Coordination and correlation of physical and digital surveillance – Benthall criminal complaint, Page 28 to 29
Physical surveillance run by the FBI on Benthall was run on September 10, 2014 – that’s not necessarily the first time they ran it, but this particular instance forms a key component of their establishment of probable cause. Its clear that the FBI and HIS have learned a thing or two about developing the ‘overt act’ aspects of their complaint since Silk Road 1.0. Hard work has been done by HSI and the FBI, with them teaming up on their digital monitoring of ‘defcon’ and posting on SR2, and physical surveillance of Benthall to match times when he was in and out of residential addresses on the evening of September 10 and the early hours of September 11, 2014. Same deal the following day.
This temporal correlation stuff is the very essence of circumstantial evidence – its not compelling evidence if you run it on its own, but it will become absolutely DAMNING when looked at in conjunction with other material. This is another circumstantial piece which doesn’t prove Benthall is defcon, but makes proving that he’s not a couple of steps harder. Now if, and that’s a big IF, Benthall actually IS defcon, I will grant federal LE this – their physical surveillance is (usually) very professional. For the most part, the movie clichés of a pizza van, sagging on the standard shocks from two dudes in the back chainsmoking and wearing huge headphones, are not true. That said, physical surveillance countermeasures are a topic for another day. Had he made a steak dinner after logging off as defcon (again, IF he was defcon) and done likewise before logging back on, this would be a much less compelling piece of evidence.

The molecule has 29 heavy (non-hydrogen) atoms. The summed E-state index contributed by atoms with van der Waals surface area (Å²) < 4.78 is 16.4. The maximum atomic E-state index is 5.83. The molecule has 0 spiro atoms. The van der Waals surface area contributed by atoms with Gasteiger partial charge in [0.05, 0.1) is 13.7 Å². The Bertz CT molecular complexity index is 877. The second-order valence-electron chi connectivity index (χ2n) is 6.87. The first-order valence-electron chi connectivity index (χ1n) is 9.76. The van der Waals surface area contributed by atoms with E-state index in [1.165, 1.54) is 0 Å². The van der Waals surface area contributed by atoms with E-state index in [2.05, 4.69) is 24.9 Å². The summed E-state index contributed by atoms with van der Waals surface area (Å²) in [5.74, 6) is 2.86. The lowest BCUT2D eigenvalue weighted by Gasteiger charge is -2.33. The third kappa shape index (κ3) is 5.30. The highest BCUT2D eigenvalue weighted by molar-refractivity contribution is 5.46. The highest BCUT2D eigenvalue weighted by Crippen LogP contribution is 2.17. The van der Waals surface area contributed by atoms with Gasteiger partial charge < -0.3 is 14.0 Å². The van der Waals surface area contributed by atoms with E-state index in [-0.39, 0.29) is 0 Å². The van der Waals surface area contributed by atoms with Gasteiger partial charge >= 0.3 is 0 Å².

TOR traffic monitored by pen register – Benthall criminal complaint, Page 30
Presumably based on the temporal proximity issues observed the day before as re Benthall being in and out of a house, and the fact that ‘defcon’ was active at that time, the FBI managed to get a pen register under court order on September 11, 2014. Lots of TOR traffic is detected while Benthall’s there, none while he isn’t.
Circumstantial evidence once again rears its unpleasant head. So what, TOR’s not illegal? Using TOR from home, whilst convenient, is something which can end up as a circumstantial component of a criminal complaint; and here, ladies and gentlemen, it most certainly is.
Final thoughts: Guilty or not is not for me to say or speculate upon, but its very clear that the FBI learned a lot from their investigation into the original Silk Road, and they are progressively upping their investigative game and cooperation with other agencies. On initial review, however, it seems that if, and that’s if, Benthall is defcon, he was not as severe and adversary as the original SR1 DPR – there are some seriously rookie mistakes here.
If I were in the dark market business, the fact an HSI UC embedded at such a high level from the outset of operation of the marketplace, including access to administrative functions which allowed highly effective intelligence and evidence gathering, would be something which would cause me to immediately consider compartmentalizing certain aspects of my back end.
The criminal complaint for Blake Benthall: